MacAskill threatened with legal action over police chief veto plan

KENNY MacAskill, the Holyrood Justice Secretary, has been threatened with legal action by furious councillors over a move to give ministers new "veto" powers in the appointment of chief constables.

Mr MacAskill has angered Scotland's eight police authorities by giving them just two weeks to respond to a Scottish Executive plan to give Paddy Tomkins, HM chief inspector of constabulary (HMCIC), a more formal role in appointing senior officers.

New guidelines from the Executive directorate general for justice and communities say that Mr Tomkins should report to ministers once police authorities, made up only of councillors, have chosen a new chief constable.

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According to the Executive document, passed to The Scotsman, ministers will then look at Mr Tomkins's report to see if "evidence has been properly recorded and weighed" and whether his advice to the boards has been followed. If it has not, ministers will have the power to reject the selected candidate - a power that local authorities say undermines the powers in law of councillors to choose the police chief best suited to their area.

A strongly worded letter to Mr MacAskill from Paul Rooney, the convener of the Scottish Police Authorities Conveners Forum and the convener of the Strathclyde police board, accuses the Executive of "outrageous" behaviour in setting the two-week consultation deadline.

In the letter, which has been seen by The Scotsman, Mr Rooney writes: "Broadly, what is proposed under the guise of greater ministerial involvement in the process is to give HMCIC a significantly higher role in the process to an extent that the police authorities and elected members of the authorities are made subservient to his oversight. This gives this officer a role which he does not have in statute and is both insulting and demeaning to those elected members who do have a statutory duty to perform in the appointment of senior officers."

It then states Mr Rooney has advice that what is proposed is ultra vires - outside the law - and says that, if insisted on, "can only involve police authorities and Scottish ministers in unnecessary litigation".

Last night, Mr Rooney said: "I do not wish to comment on this at this time."

A Scottish Executive spokeswoman said the role of the HMCIC was "to act as the senior government adviser on policing matters and to assist boards in making their selection". She added:

"New guidelines are being revised by the police advisory board for Scotland to ensure the appointment process is open, fair, trans-parent and based on merit. There will be no changes to statute which requires appointments to be made by police boards following consultation with, and subject to approval of, Scottish ministers."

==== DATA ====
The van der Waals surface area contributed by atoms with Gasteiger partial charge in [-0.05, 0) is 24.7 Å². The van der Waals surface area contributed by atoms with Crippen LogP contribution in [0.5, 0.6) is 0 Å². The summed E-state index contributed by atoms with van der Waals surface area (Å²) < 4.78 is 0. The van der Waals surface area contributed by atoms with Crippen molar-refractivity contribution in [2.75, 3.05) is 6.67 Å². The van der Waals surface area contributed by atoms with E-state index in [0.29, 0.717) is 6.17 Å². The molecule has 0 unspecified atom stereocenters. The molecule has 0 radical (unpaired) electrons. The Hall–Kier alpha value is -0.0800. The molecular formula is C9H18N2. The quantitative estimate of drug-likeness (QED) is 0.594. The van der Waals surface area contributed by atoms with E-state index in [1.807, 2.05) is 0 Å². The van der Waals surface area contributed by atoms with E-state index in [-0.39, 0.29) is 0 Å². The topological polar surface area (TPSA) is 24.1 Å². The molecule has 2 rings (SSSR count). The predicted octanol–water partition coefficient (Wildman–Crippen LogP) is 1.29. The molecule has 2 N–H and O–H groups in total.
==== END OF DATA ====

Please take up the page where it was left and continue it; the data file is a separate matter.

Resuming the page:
One well-informed Executive source said: "Ministers have a legal responsibility to ensure important jobs are filled properly.

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There has to be a way to make sure selections are made professionally and not on the basis about questions on Masonic lodges or Celtic season ticket-holders or being a friend of a council leader."


AN EXTRAORDINARY row has broken out between Strathclyde Police board and Scotland's most senior police officer over the appointment of a new chief constable for Strathclyde.

Paddy Tomkins, Her Majesty's Inspector of Constabulary for Scotland, suggested that some councillors who would be responsible for selecting a replacement for Sir Willie Rae as the Chief Constable of Scotland's largest force have been privately discussing who should get the 161,000-a-year job.

But his letter to Mike Blair, the clerk to the Strathclyde board, on 7 August

provoked a furious response from Mr Blair, who wrote back on 9 August to say that the tenor of Mr Tompkins's letter had raised the suggestion that the selection process was already compromised.

In the second in a series of letters, which has been seen by The Scotsman,

Mr Blair added: "I cannot assess what action or range of actions I now require to put in hand. It may be nothing or it may require the area procurator-fiscal to consider an allegation of corrupt practice."

This letter brought a swift climb-down by Mr Tompkins, who replied on 10 August that if he had "the quality and detail or evidence" he would have written in "quite different terms".

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